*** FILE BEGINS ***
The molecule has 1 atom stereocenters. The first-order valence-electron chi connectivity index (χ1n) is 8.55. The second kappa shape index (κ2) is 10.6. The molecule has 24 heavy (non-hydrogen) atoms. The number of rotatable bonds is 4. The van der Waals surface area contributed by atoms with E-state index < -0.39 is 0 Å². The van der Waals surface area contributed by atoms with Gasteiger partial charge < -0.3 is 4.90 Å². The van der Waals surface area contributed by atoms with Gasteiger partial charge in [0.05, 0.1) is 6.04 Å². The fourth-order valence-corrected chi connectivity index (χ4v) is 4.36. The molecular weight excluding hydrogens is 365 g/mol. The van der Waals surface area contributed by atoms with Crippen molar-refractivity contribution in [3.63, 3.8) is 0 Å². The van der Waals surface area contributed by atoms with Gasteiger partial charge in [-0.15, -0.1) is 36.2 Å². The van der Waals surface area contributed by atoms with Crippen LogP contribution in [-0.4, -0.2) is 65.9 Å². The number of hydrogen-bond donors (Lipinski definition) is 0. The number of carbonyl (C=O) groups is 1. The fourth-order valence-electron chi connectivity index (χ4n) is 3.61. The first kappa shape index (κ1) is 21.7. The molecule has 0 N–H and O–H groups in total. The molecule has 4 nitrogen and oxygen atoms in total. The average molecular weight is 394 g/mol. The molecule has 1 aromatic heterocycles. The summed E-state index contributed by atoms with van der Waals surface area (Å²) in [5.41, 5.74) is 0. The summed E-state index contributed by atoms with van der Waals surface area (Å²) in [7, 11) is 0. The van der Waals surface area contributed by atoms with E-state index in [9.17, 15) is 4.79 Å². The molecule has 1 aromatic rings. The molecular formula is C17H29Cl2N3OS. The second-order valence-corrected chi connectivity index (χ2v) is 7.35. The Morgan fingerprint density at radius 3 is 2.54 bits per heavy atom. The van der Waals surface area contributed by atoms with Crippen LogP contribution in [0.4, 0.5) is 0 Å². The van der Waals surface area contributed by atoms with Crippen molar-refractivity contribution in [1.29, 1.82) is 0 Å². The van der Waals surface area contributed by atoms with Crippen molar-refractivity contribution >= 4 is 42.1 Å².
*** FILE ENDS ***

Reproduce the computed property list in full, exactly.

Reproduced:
The molecule has 1 atom stereocenters. The first-order valence-electron chi connectivity index (χ1n) is 8.55. The second kappa shape index (κ2) is 10.6. The molecule has 24 heavy (non-hydrogen) atoms. The number of rotatable bonds is 4. The van der Waals surface area contributed by atoms with E-state index < -0.39 is 0 Å². The van der Waals surface area contributed by atoms with Gasteiger partial charge < -0.3 is 4.90 Å². The van der Waals surface area contributed by atoms with Gasteiger partial charge in [0.05, 0.1) is 6.04 Å². The fourth-order valence-corrected chi connectivity index (χ4v) is 4.36. The molecular weight excluding hydrogens is 365 g/mol. The van der Waals surface area contributed by atoms with Crippen molar-refractivity contribution in [3.63, 3.8) is 0 Å². The van der Waals surface area contributed by atoms with Gasteiger partial charge in [-0.15, -0.1) is 36.2 Å². The van der Waals surface area contributed by atoms with Crippen LogP contribution in [-0.4, -0.2) is 65.9 Å². The number of hydrogen-bond donors (Lipinski definition) is 0. The number of carbonyl (C=O) groups is 1. The fourth-order valence-electron chi connectivity index (χ4n) is 3.61. The first kappa shape index (κ1) is 21.7. The molecule has 0 N–H and O–H groups in total. The molecule has 4 nitrogen and oxygen atoms in total. The average molecular weight is 394 g/mol. The molecule has 1 aromatic heterocycles. The summed E-state index contributed by atoms with van der Waals surface area (Å²) in [5.41, 5.74) is 0. The summed E-state index contributed by atoms with van der Waals surface area (Å²) in [7, 11) is 0. The van der Waals surface area contributed by atoms with E-state index in [9.17, 15) is 4.79 Å². The molecule has 1 aromatic rings. The molecular formula is C17H29Cl2N3OS. The second-order valence-corrected chi connectivity index (χ2v) is 7.35. The Morgan fingerprint density at radius 3 is 2.54 bits per heavy atom. The van der Waals surface area contributed by atoms with Crippen LogP contribution in [0.4, 0.5) is 0 Å². The van der Waals surface area contributed by atoms with Crippen molar-refractivity contribution in [1.29, 1.82) is 0 Å². The van der Waals surface area contributed by atoms with Crippen molar-refractivity contribution >= 4 is 42.1 Å².